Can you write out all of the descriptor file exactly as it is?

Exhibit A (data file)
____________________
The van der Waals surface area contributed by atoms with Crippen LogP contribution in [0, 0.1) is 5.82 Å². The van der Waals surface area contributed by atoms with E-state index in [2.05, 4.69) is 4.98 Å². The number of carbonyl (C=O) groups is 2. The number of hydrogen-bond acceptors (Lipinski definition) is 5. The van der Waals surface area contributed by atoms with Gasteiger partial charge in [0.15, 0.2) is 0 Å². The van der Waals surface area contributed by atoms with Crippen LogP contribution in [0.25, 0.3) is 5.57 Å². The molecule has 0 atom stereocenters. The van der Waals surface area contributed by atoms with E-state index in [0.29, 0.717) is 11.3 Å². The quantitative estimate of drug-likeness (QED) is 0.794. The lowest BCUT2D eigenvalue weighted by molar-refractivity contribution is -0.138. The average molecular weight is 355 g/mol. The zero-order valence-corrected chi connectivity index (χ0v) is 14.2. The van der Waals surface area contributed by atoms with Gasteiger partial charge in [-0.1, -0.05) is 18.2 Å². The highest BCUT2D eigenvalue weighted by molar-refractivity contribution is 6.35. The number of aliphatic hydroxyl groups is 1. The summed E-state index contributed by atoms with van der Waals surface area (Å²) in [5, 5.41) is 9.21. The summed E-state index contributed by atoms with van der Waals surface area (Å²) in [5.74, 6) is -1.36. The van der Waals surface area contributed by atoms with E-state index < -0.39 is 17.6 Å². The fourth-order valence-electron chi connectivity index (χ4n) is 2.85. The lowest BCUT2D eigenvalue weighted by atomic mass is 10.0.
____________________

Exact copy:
The van der Waals surface area contributed by atoms with Crippen LogP contribution in [0, 0.1) is 5.82 Å². The van der Waals surface area contributed by atoms with E-state index in [2.05, 4.69) is 4.98 Å². The number of carbonyl (C=O) groups is 2. The number of hydrogen-bond acceptors (Lipinski definition) is 5. The van der Waals surface area contributed by atoms with Gasteiger partial charge in [0.15, 0.2) is 0 Å². The van der Waals surface area contributed by atoms with Crippen LogP contribution in [0.25, 0.3) is 5.57 Å². The molecule has 0 atom stereocenters. The van der Waals surface area contributed by atoms with E-state index in [0.29, 0.717) is 11.3 Å². The quantitative estimate of drug-likeness (QED) is 0.794. The lowest BCUT2D eigenvalue weighted by molar-refractivity contribution is -0.138. The average molecular weight is 355 g/mol. The zero-order valence-corrected chi connectivity index (χ0v) is 14.2. The van der Waals surface area contributed by atoms with Gasteiger partial charge in [-0.1, -0.05) is 18.2 Å². The highest BCUT2D eigenvalue weighted by molar-refractivity contribution is 6.35. The number of aliphatic hydroxyl groups is 1. The summed E-state index contributed by atoms with van der Waals surface area (Å²) in [5, 5.41) is 9.21. The summed E-state index contributed by atoms with van der Waals surface area (Å²) in [5.74, 6) is -1.36. The van der Waals surface area contributed by atoms with E-state index < -0.39 is 17.6 Å². The fourth-order valence-electron chi connectivity index (χ4n) is 2.85. The lowest BCUT2D eigenvalue weighted by atomic mass is 10.0.